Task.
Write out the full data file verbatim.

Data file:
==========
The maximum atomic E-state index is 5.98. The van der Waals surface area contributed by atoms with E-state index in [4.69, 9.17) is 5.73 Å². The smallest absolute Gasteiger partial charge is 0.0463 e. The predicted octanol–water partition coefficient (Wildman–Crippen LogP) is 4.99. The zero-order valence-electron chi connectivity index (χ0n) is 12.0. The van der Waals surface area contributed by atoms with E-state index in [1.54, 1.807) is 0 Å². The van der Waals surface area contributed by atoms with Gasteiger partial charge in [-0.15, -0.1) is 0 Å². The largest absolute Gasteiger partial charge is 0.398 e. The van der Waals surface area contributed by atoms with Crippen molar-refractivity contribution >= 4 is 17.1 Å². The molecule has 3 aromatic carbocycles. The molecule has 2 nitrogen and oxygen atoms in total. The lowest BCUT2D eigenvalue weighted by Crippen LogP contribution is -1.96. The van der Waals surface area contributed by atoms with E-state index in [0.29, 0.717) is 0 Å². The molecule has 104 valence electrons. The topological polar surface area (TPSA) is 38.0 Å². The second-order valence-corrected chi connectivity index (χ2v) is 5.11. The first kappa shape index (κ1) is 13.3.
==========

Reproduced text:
The maximum atomic E-state index is 5.98. The van der Waals surface area contributed by atoms with E-state index in [4.69, 9.17) is 5.73 Å². The smallest absolute Gasteiger partial charge is 0.0463 e. The predicted octanol–water partition coefficient (Wildman–Crippen LogP) is 4.99. The zero-order valence-electron chi connectivity index (χ0n) is 12.0. The van der Waals surface area contributed by atoms with E-state index in [1.54, 1.807) is 0 Å². The van der Waals surface area contributed by atoms with Gasteiger partial charge in [-0.15, -0.1) is 0 Å². The largest absolute Gasteiger partial charge is 0.398 e. The van der Waals surface area contributed by atoms with Crippen molar-refractivity contribution >= 4 is 17.1 Å². The molecule has 3 aromatic carbocycles. The molecule has 2 nitrogen and oxygen atoms in total. The lowest BCUT2D eigenvalue weighted by Crippen LogP contribution is -1.96. The van der Waals surface area contributed by atoms with E-state index in [0.29, 0.717) is 0 Å². The molecule has 104 valence electrons. The topological polar surface area (TPSA) is 38.0 Å². The second-order valence-corrected chi connectivity index (χ2v) is 5.11. The first kappa shape index (κ1) is 13.3.